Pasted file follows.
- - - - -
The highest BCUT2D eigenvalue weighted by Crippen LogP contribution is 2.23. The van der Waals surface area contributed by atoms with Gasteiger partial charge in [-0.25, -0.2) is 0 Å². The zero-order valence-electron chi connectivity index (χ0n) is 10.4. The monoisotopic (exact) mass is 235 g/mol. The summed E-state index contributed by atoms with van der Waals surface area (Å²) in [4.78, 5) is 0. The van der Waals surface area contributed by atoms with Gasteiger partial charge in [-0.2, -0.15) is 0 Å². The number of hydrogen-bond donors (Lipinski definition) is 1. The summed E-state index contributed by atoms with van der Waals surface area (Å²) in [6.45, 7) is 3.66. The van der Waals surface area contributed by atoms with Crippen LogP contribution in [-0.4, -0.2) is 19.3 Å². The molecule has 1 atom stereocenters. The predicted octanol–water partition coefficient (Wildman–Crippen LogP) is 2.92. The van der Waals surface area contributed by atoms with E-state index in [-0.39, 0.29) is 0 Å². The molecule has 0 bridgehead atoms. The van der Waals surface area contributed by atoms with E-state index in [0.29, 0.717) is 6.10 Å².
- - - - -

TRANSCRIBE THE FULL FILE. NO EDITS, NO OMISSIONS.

The highest BCUT2D eigenvalue weighted by Crippen LogP contribution is 2.23. The van der Waals surface area contributed by atoms with Gasteiger partial charge in [-0.25, -0.2) is 0 Å². The zero-order valence-electron chi connectivity index (χ0n) is 10.4. The monoisotopic (exact) mass is 235 g/mol. The summed E-state index contributed by atoms with van der Waals surface area (Å²) in [4.78, 5) is 0. The van der Waals surface area contributed by atoms with Gasteiger partial charge in [-0.2, -0.15) is 0 Å². The number of hydrogen-bond donors (Lipinski definition) is 1. The summed E-state index contributed by atoms with van der Waals surface area (Å²) in [6.45, 7) is 3.66. The van der Waals surface area contributed by atoms with Crippen LogP contribution in [-0.4, -0.2) is 19.3 Å². The molecule has 1 atom stereocenters. The predicted octanol–water partition coefficient (Wildman–Crippen LogP) is 2.92. The van der Waals surface area contributed by atoms with E-state index in [-0.39, 0.29) is 0 Å². The molecule has 0 bridgehead atoms. The van der Waals surface area contributed by atoms with E-state index in [0.29, 0.717) is 6.10 Å².